FORTRAN, famously, has some extremely efficient tricks for implementing exponentiation by small integer exponents (up to 7, if memory serves) that are independent of MPU support. They are handled by the compiler. Why C/C++ doesn't have this is beyond me, and writing these things efficiently for a given architecture is non-trivial and better handled by the people porting the compiler than application developers.

Comment Re:Just a new way for defense contractors to get p (Score 0) 136

Nice use of the Standard Template for Pro-Government Action:

1) Lead with wildly exaggerated scenario that you make out to be super-scary

2) Middle paragraph that's patriotic and tough-sounding without actually saying anything that anyone doesn't already know, but presented as if its some kind of special revelation that only a super-tough uber-patriot could possibly have come up with.

3) Close with a polite disavowal of the lead paragraph's wildly exaggerated super-scary scenario, so no one can call you out for promoting fear and arguing from completely unrealistic threats.

The only place where you lose points is that your original scenario is too transparently lame. Losing all our cat pics is going to cost the economy a million dollars per person? I don't think so.

Comment Re:If you want peace prepare for war (Score 2) 136

Sure, the saying goes: if you want peace prepare for war.

The saying is military propaganda. If you want peace, prepare for peace.

If anyone doesn't know what "prepare for peace" means--or thinks it means "surrender"--they are part of the problem, too ignorant to partake in this discussion, unable to see that there are options that are better than war (and since war is both on theoretical and empirical grounds the least efficient, least effective solution to any problem there are always options better than war.)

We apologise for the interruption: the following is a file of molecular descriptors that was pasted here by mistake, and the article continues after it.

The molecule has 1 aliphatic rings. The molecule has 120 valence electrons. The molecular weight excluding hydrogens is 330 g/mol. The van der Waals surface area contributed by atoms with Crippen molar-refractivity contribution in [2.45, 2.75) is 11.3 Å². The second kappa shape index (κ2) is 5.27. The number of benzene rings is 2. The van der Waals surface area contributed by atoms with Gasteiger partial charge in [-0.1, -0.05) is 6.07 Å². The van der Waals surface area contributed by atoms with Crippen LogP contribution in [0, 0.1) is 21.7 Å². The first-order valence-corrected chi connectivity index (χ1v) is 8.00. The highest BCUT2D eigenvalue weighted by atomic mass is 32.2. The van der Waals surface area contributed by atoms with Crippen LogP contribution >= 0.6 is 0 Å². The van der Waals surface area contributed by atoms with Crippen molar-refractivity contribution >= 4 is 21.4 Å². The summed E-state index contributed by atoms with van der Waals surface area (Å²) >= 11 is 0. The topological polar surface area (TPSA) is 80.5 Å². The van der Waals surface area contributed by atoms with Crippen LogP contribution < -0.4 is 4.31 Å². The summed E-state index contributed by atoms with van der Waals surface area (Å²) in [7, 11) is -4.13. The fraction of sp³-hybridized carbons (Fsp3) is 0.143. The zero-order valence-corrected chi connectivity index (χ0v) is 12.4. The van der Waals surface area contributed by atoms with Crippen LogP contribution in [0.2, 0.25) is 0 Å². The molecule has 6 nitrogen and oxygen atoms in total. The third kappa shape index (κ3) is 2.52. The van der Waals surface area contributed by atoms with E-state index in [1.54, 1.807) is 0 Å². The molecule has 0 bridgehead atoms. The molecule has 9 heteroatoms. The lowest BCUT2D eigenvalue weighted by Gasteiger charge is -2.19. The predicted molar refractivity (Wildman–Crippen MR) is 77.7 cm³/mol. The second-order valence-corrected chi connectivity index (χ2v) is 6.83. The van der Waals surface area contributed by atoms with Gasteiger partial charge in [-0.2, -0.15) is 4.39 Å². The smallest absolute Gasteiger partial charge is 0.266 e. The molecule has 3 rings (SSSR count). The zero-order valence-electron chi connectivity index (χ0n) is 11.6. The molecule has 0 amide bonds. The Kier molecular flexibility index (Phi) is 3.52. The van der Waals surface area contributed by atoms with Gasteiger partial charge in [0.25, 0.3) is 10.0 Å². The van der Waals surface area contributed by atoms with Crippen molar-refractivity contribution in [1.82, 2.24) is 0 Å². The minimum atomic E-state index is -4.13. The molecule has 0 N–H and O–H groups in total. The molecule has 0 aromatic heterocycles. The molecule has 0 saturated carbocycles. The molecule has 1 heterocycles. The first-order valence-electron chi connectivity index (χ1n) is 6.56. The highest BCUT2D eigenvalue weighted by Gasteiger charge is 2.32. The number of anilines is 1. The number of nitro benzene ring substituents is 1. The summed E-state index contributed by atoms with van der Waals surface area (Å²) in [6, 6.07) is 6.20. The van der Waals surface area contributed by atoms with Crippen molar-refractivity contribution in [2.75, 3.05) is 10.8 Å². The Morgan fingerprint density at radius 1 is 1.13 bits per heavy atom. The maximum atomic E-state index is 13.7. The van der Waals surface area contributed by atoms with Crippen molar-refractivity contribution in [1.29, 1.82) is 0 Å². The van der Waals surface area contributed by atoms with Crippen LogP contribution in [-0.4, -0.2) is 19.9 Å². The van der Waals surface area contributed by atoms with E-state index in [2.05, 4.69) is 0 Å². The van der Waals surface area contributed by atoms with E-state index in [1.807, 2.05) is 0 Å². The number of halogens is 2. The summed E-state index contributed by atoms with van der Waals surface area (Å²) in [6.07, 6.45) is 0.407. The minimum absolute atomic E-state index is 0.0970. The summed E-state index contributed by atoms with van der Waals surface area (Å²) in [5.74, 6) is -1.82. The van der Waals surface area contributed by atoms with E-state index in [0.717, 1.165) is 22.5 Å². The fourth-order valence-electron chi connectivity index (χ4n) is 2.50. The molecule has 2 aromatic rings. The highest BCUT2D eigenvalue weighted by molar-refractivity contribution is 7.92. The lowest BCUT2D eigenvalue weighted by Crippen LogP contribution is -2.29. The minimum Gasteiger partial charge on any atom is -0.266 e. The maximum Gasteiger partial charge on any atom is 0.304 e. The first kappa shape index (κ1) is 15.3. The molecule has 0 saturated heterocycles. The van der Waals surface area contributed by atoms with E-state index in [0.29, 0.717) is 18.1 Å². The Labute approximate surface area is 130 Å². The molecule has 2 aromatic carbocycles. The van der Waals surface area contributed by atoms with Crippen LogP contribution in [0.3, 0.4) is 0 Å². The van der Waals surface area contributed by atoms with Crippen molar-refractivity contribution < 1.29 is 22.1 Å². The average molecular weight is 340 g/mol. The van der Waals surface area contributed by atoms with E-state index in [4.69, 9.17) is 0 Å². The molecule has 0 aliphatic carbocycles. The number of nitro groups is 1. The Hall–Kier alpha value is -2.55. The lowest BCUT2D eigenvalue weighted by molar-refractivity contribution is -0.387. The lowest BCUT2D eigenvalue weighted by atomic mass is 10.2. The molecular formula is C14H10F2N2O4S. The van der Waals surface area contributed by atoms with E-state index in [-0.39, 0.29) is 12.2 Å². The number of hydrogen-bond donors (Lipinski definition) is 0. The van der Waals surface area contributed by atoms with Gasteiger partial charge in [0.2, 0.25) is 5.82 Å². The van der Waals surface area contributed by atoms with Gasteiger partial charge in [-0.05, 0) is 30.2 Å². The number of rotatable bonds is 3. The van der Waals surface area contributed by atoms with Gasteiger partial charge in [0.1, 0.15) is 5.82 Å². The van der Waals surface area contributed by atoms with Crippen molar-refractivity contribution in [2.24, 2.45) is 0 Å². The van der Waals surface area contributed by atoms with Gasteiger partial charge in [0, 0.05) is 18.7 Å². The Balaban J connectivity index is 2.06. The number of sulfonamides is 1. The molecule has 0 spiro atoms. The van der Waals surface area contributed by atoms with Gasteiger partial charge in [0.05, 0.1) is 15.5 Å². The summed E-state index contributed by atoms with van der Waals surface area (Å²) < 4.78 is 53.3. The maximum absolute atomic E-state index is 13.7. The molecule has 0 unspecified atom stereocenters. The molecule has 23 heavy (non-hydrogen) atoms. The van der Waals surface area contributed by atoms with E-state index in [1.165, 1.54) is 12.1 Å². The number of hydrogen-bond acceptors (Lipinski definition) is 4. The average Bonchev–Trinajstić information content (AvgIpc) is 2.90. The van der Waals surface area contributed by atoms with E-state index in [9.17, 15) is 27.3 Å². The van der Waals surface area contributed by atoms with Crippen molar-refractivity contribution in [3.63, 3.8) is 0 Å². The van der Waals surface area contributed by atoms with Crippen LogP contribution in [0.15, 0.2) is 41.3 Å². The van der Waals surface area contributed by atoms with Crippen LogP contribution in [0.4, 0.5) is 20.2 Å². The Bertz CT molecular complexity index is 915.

Comment Re:Could be a death blow for vast areas of the oce (Score 1) 154

The ecosystem of the ocean is dependent on the ocean floor and reefs both of which would be devastated by this kind of exploitation.

I appreciate your mention of "reefs", as they are completely irrelevant to the depths in question, and make it easy to completely dismiss your cavil as what it is: the persistent whine of the naysayer, who is opposed to everything.

It's really useful for people with the courage to take risks with the future, and therefore make things better, to be able to spot the naysayers, and concern for "reefs" at thousands of feet below the ocean surface is a good way to do so in this case, like concern for "birds killed by windmills" allows us to spot anti-wind trolls and concern for "polar bears on melting ice" allows us to spot climate change trolls.

There are valid concerns on all these topics, but people like you, who contribute only noise to the conversation, need to be screened out if we are to have the conversations that matter. Thanks for making that easy!

Comment Re:American investors uninterested in manufacturin (Score 3, Interesting) 268

Startups that actually need to produce physical products are starving because investors don't want to put their money into projects that take millions of dollars and several years to break even.

If it ever does (break even). Scaling up is an incredibly high-risk business, because some things just don't scale.

In Canada we recently opened a national chemical engineering facility (http://www.greencentrecanada.com/) that is specifically aimed at helping researchers scale chemical processes that work at lab-scale (grams) to industrial scale (kilograms to tonnes). There are plenty of things that just don't work outside of the lab, and new processes in particular are often invented by experts who are the only people in the world who can make them work successfully.